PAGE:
Nigella Lawson's Unexpected Secret Ingredient For The Best Roast Potatoes

Who are we to question her...
Crispy fried potatoes.
Jennifer A Smith via Getty Images
Crispy fried potatoes.

As an Irish person, there are very few people I’ll take potato advice from. But Nigella “bury me in butter” Lawson? Yeah, okay, I’ll hear her out.

So, when I discovered she uses some pretty unique ingredients when cooking her roasted potatoes, I thought I’d give it a go ― and I’m incredibly glad I did.

Like Mary Berry, who uses semolina to enhance the crunch of her roast spuds, the TV legend has made some changes to the classic recipe

Firstly, she uses baby new potatoes rather than the traditional floury choices; secondly, she douses them in vinegar for what she calls a “wincing” tang.

The tonsil-nipping tartness of vinegar balances out the waxy butteriness of the spuds, and the flaky salt adds a welcome crunch ― which is, admittedly, just me trying to pretend my eating the entire tray in one sitting has anything to do with my culinary knowledge.

Any cooking tips?

In her site entry about the recipe, Nigella shares that “While steaming then roasting potatoes may seem rather a fandango, one bite of these will convince you that it’s utterly worth it; besides, it’s not as if you have to do anything while they either steam or roast.”

“Go slowly when adding the salt and vinegar, tasting as you go, as I like these to have the wincing hit of salt and vinegar crisps,” she advised, “and you may prefer a lighter hand with the sprinkling.”

As someone who accidentally made potatoes so vinegary they could have bored through the baking tray the first time I tried this recipe, I agree that you should taste as you go.

Lastly, this is not the recipe for a classic Sunday roast; it won’t lie placidly under a blanket of gravy or quietly shuffle along your fork to cushion a hunk of beef.

Its tangy, punchy flavours make it perfect as a standout midweek side, but to be honest, I ate mine with a sour cream and chive dip, completely on their own.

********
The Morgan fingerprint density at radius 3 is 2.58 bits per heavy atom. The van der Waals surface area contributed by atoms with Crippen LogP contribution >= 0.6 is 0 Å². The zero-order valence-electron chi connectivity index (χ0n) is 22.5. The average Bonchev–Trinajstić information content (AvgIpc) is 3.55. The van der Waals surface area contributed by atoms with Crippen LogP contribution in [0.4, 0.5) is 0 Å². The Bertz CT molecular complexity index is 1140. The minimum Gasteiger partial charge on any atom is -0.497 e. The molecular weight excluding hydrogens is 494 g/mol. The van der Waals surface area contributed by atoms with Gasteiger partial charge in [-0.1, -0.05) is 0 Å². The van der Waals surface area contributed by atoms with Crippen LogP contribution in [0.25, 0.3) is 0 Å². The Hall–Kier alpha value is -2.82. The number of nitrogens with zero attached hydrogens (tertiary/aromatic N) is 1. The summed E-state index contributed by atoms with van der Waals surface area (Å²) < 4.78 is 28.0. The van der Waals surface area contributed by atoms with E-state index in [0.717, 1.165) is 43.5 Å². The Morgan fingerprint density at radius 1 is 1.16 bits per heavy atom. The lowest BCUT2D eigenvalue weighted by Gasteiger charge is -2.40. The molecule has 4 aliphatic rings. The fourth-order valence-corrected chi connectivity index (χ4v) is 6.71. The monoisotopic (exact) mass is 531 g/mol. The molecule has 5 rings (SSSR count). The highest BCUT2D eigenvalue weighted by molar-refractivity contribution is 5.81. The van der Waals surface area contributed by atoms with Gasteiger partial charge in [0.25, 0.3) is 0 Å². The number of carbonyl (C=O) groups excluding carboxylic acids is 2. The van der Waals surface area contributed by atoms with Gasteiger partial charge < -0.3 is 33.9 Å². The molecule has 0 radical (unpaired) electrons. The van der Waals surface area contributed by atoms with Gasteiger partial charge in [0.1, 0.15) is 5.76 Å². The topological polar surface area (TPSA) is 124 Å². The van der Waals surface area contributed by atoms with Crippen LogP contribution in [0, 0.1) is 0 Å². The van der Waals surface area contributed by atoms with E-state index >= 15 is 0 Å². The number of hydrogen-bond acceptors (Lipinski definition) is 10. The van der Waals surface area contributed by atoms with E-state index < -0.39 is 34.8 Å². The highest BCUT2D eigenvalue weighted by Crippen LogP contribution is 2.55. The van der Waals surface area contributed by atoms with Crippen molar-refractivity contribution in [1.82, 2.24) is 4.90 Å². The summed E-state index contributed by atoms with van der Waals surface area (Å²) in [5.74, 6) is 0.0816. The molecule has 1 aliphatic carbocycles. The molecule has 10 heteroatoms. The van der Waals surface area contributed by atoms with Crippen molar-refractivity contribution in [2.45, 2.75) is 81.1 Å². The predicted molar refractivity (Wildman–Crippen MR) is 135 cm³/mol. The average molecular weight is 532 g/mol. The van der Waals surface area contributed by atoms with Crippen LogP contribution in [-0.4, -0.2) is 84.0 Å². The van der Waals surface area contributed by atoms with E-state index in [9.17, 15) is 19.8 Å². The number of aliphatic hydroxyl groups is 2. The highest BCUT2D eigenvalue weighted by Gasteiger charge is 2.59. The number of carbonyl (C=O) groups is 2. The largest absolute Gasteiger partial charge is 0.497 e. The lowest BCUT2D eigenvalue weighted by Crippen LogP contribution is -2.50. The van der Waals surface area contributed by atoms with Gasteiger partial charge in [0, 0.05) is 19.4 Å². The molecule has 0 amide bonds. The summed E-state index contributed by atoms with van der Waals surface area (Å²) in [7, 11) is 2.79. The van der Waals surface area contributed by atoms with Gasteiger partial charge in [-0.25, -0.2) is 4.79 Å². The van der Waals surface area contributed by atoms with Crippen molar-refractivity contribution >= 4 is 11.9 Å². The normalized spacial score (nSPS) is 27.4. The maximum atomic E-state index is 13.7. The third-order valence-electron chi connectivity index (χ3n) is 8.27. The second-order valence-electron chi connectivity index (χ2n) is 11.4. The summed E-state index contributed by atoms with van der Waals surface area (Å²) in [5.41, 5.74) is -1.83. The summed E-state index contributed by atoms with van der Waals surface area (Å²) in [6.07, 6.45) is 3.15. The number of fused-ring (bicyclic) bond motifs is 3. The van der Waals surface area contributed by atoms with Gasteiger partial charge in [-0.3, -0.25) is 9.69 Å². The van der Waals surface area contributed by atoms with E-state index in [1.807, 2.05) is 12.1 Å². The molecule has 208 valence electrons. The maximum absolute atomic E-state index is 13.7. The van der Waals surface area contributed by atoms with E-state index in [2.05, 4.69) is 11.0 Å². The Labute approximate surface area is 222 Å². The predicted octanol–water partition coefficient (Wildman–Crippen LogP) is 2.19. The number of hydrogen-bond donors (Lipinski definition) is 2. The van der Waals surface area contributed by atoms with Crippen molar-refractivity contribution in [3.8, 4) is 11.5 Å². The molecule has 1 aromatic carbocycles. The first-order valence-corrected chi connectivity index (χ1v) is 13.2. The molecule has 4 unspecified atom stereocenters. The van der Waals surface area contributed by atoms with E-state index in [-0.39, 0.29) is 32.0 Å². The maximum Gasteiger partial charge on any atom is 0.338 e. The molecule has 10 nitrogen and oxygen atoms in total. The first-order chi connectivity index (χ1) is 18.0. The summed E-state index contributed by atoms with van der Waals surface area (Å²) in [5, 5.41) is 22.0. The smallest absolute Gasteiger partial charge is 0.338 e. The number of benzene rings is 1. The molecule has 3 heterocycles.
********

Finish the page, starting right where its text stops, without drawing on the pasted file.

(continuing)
What’s the recipe?

To make the dish, you’ll need 500g of new potatoes, three 15ml glugs of olive oil, two and a half tablespoons of apple cider vinegar, and one and a half teaspoons of flaky salt (like Maldon).

I wish the salt didn’t HAVE to be flaky, but having tried it with the salt grinder kind first, the difference is enormous; stick to the recipe on this one.

Steam the new potatoes until they’re tender (20-30 minutes). You can dry them off by removing the pan of water from underneath the hole-filled dish they cooked in, then sitting them back on top of the now-empty, slightly steaming pan.

Preheat the oven to 220ºC/200ºC, add in the oil, and heat it up for five minutes, like you’re making toad in the hole.

While this is heating up, tip the steamed spuds onto the plate and smash them with the back of a fork ― “think of more-or-less halving, leaving rough edges,” advises Nigella.

Then add the spuds to the hot oil and (carefully!) coat them in it, roast them for 20 minutes, then turn the potatoes and cook them for another ten mins.

Once they’re golden brown with dark crunchy crumbles surrounding them, you can remove the spuds and cover them in salt and apple cider vinegar to taste (keep tasting as you go).

Apologies in advance for creating your next addiction...